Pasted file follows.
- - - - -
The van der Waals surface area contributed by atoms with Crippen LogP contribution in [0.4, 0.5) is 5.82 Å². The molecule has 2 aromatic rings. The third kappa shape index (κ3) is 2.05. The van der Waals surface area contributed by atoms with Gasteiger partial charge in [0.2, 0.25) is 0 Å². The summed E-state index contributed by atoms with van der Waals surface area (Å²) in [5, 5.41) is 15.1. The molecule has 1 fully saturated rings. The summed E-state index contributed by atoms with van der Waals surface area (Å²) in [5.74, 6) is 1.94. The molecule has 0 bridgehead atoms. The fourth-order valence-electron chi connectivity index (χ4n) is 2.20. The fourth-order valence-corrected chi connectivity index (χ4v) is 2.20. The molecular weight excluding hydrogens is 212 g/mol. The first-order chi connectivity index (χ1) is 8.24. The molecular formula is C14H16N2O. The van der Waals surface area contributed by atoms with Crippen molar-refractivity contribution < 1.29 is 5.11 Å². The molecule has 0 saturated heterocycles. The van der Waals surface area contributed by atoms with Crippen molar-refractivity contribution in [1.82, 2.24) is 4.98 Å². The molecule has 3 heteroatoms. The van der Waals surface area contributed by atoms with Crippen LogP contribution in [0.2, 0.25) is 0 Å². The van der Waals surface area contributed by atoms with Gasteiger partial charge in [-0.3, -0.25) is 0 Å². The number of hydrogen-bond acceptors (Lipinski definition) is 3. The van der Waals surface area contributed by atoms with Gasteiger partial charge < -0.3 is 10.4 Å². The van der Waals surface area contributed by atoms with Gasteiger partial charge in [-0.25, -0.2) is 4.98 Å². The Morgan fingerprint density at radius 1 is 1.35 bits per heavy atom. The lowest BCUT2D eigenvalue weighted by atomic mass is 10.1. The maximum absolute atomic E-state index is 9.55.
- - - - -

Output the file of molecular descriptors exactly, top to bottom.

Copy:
The van der Waals surface area contributed by atoms with Crippen LogP contribution in [0.4, 0.5) is 5.82 Å². The molecule has 2 aromatic rings. The third kappa shape index (κ3) is 2.05. The van der Waals surface area contributed by atoms with Gasteiger partial charge in [0.2, 0.25) is 0 Å². The summed E-state index contributed by atoms with van der Waals surface area (Å²) in [5, 5.41) is 15.1. The molecule has 1 fully saturated rings. The summed E-state index contributed by atoms with van der Waals surface area (Å²) in [5.74, 6) is 1.94. The molecule has 0 bridgehead atoms. The fourth-order valence-electron chi connectivity index (χ4n) is 2.20. The fourth-order valence-corrected chi connectivity index (χ4v) is 2.20. The molecular weight excluding hydrogens is 212 g/mol. The first-order chi connectivity index (χ1) is 8.24. The molecular formula is C14H16N2O. The van der Waals surface area contributed by atoms with Crippen molar-refractivity contribution < 1.29 is 5.11 Å². The molecule has 0 saturated heterocycles. The van der Waals surface area contributed by atoms with Crippen molar-refractivity contribution in [1.82, 2.24) is 4.98 Å². The molecule has 3 heteroatoms. The van der Waals surface area contributed by atoms with Crippen LogP contribution in [0.2, 0.25) is 0 Å². The van der Waals surface area contributed by atoms with Gasteiger partial charge in [-0.3, -0.25) is 0 Å². The number of hydrogen-bond acceptors (Lipinski definition) is 3. The van der Waals surface area contributed by atoms with Gasteiger partial charge < -0.3 is 10.4 Å². The van der Waals surface area contributed by atoms with Gasteiger partial charge in [-0.25, -0.2) is 4.98 Å². The Morgan fingerprint density at radius 1 is 1.35 bits per heavy atom. The lowest BCUT2D eigenvalue weighted by atomic mass is 10.1. The maximum absolute atomic E-state index is 9.55.